By Frederick Noronha
Selma Carvalho spent part of her Goa holiday trying to finish a book dealing with stories of Goan migration. The UK-based mother of a three-year-old believes her work has inputs that could help Goans better understand their own complex reality.
Carvalho is one of a growing trend of writers bringing Goa-centric work to the fore. An increasing number of books on Goa is getting into print, here and elsewhere. Goa, the size of an average Indian district, has an amazing set of numbers on its side. Outside of the metros, it is probably the most intensely published region nationwide, given its size.
Fernandes, a soft-spoken man with a reputation for his quiet efficiency, sits at the helm of the oldest public library in South Asia. The Central Library was set up as the Publica Livraria in 1832, but has been overtaken by the metros across India. Formerly with the Goa Engineering College, Fernandes believes that good writers can help sell books in a world where a market exists and technology has made things simple — you can layout a book on your desktop computer at home.
The trickle is turning into a flood. Old-timers remember the situation in the 1980s, when there would be just a handful of Goa-related books visible at exhibitions and sales. Today, there are literally dozens, if not a few hundred books on Goa in print. That is, if you know where to find them.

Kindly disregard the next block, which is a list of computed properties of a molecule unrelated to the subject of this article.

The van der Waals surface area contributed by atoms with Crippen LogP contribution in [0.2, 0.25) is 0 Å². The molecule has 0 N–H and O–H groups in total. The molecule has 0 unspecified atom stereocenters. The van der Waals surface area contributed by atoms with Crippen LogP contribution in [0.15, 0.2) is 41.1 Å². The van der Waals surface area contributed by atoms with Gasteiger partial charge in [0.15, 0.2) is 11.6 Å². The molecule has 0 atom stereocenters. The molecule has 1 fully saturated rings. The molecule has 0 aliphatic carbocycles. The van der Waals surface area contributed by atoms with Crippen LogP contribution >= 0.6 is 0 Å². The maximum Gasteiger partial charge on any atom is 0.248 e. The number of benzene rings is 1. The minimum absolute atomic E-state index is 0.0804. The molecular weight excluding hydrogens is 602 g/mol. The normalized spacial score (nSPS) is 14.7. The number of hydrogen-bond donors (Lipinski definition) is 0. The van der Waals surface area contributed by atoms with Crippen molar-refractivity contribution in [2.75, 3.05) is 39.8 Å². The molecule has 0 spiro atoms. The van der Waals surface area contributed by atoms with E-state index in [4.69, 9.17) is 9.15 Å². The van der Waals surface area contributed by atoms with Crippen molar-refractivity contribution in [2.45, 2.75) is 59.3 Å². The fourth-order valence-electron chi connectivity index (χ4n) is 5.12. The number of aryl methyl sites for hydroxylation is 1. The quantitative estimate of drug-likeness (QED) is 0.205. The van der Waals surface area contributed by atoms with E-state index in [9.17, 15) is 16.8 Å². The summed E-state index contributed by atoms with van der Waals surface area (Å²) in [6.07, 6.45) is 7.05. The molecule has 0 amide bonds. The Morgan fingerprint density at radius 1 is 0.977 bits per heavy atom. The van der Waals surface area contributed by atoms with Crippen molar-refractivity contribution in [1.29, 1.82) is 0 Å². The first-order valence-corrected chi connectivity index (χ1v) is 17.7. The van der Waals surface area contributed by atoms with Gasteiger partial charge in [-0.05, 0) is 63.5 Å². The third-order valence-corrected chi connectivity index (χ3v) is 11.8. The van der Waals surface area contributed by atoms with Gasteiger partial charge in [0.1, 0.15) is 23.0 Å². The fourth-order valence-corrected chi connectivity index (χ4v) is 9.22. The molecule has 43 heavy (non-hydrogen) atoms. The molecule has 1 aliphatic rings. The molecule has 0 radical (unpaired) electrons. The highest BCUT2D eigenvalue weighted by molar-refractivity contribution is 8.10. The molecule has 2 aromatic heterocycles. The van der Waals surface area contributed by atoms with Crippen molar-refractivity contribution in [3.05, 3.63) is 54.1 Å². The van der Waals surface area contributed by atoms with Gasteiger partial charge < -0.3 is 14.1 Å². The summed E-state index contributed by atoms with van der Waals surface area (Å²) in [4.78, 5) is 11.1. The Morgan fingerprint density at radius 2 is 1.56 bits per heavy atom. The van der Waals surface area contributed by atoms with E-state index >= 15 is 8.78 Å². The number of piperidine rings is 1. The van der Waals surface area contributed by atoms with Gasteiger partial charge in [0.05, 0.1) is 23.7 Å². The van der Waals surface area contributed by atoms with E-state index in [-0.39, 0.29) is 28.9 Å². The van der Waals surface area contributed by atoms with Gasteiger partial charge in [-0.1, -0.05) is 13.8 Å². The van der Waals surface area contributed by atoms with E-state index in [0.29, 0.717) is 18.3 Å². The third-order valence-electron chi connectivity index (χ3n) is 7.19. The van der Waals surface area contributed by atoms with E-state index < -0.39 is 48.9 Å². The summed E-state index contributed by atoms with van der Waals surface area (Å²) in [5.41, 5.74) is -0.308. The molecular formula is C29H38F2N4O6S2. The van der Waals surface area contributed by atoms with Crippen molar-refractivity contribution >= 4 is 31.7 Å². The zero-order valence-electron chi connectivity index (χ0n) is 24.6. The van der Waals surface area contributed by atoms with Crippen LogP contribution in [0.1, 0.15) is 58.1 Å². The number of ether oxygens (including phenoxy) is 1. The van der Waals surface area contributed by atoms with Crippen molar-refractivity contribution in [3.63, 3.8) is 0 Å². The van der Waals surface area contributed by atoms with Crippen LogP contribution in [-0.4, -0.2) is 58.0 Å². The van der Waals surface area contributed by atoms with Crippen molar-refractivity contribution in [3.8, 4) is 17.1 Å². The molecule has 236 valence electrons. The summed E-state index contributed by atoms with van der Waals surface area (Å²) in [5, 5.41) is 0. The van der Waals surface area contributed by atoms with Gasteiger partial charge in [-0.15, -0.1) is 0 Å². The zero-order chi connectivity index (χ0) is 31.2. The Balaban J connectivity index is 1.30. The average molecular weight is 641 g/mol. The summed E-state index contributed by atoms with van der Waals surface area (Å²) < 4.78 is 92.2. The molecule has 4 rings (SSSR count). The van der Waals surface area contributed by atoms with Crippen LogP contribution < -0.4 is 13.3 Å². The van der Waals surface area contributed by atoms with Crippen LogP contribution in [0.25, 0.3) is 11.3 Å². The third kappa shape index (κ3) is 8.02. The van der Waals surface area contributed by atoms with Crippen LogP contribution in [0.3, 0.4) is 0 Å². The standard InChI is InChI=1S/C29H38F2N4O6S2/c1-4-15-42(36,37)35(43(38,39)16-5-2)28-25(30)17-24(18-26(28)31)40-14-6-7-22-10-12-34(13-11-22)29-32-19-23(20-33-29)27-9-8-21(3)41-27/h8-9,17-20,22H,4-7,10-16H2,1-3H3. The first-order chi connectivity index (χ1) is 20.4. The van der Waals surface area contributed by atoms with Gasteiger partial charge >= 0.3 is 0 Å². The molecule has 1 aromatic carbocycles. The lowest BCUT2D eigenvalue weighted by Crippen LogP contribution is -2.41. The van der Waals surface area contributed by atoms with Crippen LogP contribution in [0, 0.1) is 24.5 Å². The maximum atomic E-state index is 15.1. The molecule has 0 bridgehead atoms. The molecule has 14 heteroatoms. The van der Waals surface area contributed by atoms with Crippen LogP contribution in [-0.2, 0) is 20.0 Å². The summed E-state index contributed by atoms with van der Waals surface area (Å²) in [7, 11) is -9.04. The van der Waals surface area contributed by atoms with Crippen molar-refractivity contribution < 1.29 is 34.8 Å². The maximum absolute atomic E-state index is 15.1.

Miramar-based Menezes, who can be often found in the mornings working hard at writing from his office near Panjim’s municipal garden, sees Goa as a “potentially large and lucrative market”. He points to the tourist purchases of local books. Besides, “Goa is on top of the national food-chain in terms of interest and visibility.”
GoaWriters meeting underway. Photo: from left, Rahul Shrivastav, Willy Goes, Victor Rangel-Ribeiro, Jose Lourence and Vivek Menezes. More GoaWriters below, from left, Xavier Cota, Cecil Pinto, Alito Sequeira, Damodar Mouzo, Jose Lourenco and Augusto Pinto. Women members are absent from photos for some reason!
Menezes argues: “You have all the ingredients in place for huge growth; but we’re told that Goa is too small and cannot sustain! We have a huge captive audience. In the last two to three years, due to the presence of (top national writers like) Amitav Ghosh (who have homes in Goa), the writing community is also getting built up.” Continue reading